She continued to retreat until she sat down abruptly in a chair, her eyes no longer focusing on me but past my shoulder as if there hung a roll from which she must read.
“Jonkara—the great trap of the Dark—but it was flawed, flawed because men willed it so!”
“Have you read the Chronicle of Eirran and Yareth?”
Her tongue passed across her lips as if her mouth was suddenly dry. “Yes.” Her voice was hardly above a whisper.
“Then what might those two have to fear?” I pressed her.
Again she wet her lips and then asked, in a brittle voice. “Do they fear?”
“Yareth does.”
“And Eirran,” Nolar had come upon us both. “Would your Jonkara have any quarrel with an innocent woman bearing new life within her body? Surely what you have told me would give lie to that.”
Nolar passed me to Arona's side and put hand on her shoulder. Now when she spoke her voice was softer and somehow put a wall about them, leaving me outside.
“You have the key, unlock the door.”
Arona looked up into Nolar's eyes.
“But it is a legend, a story—it tells nothing of what—” Suddenly she paused almost in midword.
“There is something you remember, Arona? Let me warn you, Eirran is nearer to her time than we thought. She cannot make the trip back to her home, and she is also convinced that there is something wrong with the child. From what she has told me there may have been a sending—”
Now my hand did grip sword hilt, though I knew that no blade could defend against such a thing. Only Power itself. So I tried to believe that of all of us there might be enough of that.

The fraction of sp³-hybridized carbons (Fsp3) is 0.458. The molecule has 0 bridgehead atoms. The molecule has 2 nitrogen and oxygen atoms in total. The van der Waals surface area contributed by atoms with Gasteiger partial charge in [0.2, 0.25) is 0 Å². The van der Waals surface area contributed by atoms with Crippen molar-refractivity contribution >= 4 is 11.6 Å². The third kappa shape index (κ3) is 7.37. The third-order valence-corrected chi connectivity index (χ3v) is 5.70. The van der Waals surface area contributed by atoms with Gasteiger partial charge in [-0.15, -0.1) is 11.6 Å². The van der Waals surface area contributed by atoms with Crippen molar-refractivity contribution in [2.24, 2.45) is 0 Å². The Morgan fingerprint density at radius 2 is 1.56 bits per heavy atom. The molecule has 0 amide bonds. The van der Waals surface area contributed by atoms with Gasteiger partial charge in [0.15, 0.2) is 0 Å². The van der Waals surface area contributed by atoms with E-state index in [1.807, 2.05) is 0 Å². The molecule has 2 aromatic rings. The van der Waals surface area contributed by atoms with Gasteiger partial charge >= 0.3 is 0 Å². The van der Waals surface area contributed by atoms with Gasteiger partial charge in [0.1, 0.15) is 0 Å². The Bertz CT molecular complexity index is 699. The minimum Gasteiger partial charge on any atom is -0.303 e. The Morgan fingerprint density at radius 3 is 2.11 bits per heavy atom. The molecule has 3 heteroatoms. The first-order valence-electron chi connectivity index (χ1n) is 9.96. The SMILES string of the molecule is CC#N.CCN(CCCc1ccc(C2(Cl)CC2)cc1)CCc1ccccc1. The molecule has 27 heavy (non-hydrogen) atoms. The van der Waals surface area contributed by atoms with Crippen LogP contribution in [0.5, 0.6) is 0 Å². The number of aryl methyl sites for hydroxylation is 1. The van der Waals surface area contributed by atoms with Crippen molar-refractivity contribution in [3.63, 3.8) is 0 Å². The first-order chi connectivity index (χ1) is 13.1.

Within Lormt there was knowledge certainly but it required the proper talent to wield it. I had a fraction, Nolar far more. The Stone of Konnard, was that not meant for healing? Still, for years that had served, or had been bent to serve, the Dark. Was it wholly free, even with this long space under Elgaret's guardianship?
“Arona?” Nolar prompted again.
The pen in the Falconer woman's hands snapped. Her face was white with more than just the leaching given by life ever indoors. Swiftly she arose and went to the table where lay piles of scrolls, sheets of time-tattered parchment.
“Jonkara.” The name might have been breathed as an invocation. Then her head raised so she looked at me. “This is for women,” she said with winter frost.
I shook my head. “Power knows neither male nor female—it answers to whomever calls it forth. When there is need what I have waits to be used. There is only Light and Dark and that depends upon the caller.”
Arona did not dispute me though I expected her to. Rather she turned her attention once more to what lay on the table, and Nolar said:
“Look you to Yareth. I think we all may meet an enemy who may be one he knows—let him be prepared.”
The time of our battle was not long delayed. Eirran awoke from a broken sleep that night and her screams quickly brought Nolar and me from a nearby chamber. As Yareth held his wife in his arms he fought her, her eyes wild and unseeing. It was only after Nolar had signaled me to help break his hold on the girl and had herself grasped Eirran that she quieted. There was movement at the door and Arona brushed past me.
She held a small, wand-like stick in her hand and with that she touched Eirran's swollen belly and spoke words I did not know. The girl convulsed and Yareth aimed a blow at Arona which I parried, taking the force of it myself. I do not know she even realized what he would have done, for she said to Nolar:
“That within her is possessed.”
Yareth cried out and I was shaken. For possession by the Dark can be worse than any true death. Eirran had fallen back on the bed and now her heavy breathing made her whole body shudder. Yareth looked to me, his face stricken:
“What is to be done?”
Nolar had made a quick examination of the girl.
“Birth is not yet. We must get her to the Stone!”
Though over the years we had made a fair trail on our visits to Elgaret, that was no real road. We had kept it so that others might not be moved to follow. To transport Eirran there was a task I would not have considered had I not believed that it would be fatal if we did not.